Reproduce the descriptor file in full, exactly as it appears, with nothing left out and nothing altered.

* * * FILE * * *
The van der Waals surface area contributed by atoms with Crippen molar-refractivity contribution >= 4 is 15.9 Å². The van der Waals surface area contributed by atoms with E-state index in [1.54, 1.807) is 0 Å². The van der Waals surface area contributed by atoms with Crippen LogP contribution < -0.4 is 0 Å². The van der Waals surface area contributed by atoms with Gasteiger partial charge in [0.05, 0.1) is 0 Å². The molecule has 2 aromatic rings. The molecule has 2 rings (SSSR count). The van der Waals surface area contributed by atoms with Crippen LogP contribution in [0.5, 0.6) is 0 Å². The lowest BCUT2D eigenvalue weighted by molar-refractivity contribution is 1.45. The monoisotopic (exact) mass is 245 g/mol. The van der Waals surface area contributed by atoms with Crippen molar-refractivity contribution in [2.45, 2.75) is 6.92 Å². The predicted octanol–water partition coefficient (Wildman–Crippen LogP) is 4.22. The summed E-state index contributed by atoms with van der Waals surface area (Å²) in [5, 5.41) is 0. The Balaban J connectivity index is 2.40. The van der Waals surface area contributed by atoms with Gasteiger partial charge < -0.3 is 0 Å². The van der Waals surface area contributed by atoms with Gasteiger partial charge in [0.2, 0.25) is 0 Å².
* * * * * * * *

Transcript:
The van der Waals surface area contributed by atoms with Crippen molar-refractivity contribution >= 4 is 15.9 Å². The van der Waals surface area contributed by atoms with E-state index in [1.54, 1.807) is 0 Å². The van der Waals surface area contributed by atoms with Crippen LogP contribution < -0.4 is 0 Å². The van der Waals surface area contributed by atoms with Gasteiger partial charge in [0.05, 0.1) is 0 Å². The molecule has 2 aromatic rings. The molecule has 2 rings (SSSR count). The van der Waals surface area contributed by atoms with Crippen LogP contribution in [0.5, 0.6) is 0 Å². The lowest BCUT2D eigenvalue weighted by molar-refractivity contribution is 1.45. The monoisotopic (exact) mass is 245 g/mol. The van der Waals surface area contributed by atoms with Crippen molar-refractivity contribution in [2.45, 2.75) is 6.92 Å². The predicted octanol–water partition coefficient (Wildman–Crippen LogP) is 4.22. The summed E-state index contributed by atoms with van der Waals surface area (Å²) in [5, 5.41) is 0. The Balaban J connectivity index is 2.40. The van der Waals surface area contributed by atoms with Gasteiger partial charge < -0.3 is 0 Å². The van der Waals surface area contributed by atoms with Gasteiger partial charge in [0.2, 0.25) is 0 Å².